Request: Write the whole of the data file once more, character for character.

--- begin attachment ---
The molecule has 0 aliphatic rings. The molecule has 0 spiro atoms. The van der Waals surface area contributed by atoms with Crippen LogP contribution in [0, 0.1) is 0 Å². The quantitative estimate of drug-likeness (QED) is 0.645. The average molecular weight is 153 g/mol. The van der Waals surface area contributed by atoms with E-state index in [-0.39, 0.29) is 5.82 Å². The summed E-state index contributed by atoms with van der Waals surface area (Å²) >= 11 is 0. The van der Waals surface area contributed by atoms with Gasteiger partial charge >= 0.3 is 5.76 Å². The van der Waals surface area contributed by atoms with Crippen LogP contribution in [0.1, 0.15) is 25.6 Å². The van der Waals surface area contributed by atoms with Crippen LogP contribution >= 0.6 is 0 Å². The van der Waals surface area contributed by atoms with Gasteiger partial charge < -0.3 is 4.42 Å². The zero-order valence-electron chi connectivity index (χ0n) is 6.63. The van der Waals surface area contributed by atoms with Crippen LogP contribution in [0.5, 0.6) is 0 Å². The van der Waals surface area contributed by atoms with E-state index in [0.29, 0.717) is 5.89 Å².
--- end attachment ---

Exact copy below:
The molecule has 0 aliphatic rings. The molecule has 0 spiro atoms. The van der Waals surface area contributed by atoms with Crippen LogP contribution in [0, 0.1) is 0 Å². The quantitative estimate of drug-likeness (QED) is 0.645. The average molecular weight is 153 g/mol. The van der Waals surface area contributed by atoms with E-state index in [-0.39, 0.29) is 5.82 Å². The summed E-state index contributed by atoms with van der Waals surface area (Å²) >= 11 is 0. The van der Waals surface area contributed by atoms with Gasteiger partial charge >= 0.3 is 5.76 Å². The van der Waals surface area contributed by atoms with Crippen LogP contribution in [0.1, 0.15) is 25.6 Å². The van der Waals surface area contributed by atoms with Crippen LogP contribution >= 0.6 is 0 Å². The van der Waals surface area contributed by atoms with Gasteiger partial charge < -0.3 is 4.42 Å². The zero-order valence-electron chi connectivity index (χ0n) is 6.63. The van der Waals surface area contributed by atoms with Crippen LogP contribution in [0.5, 0.6) is 0 Å². The van der Waals surface area contributed by atoms with E-state index in [0.29, 0.717) is 5.89 Å².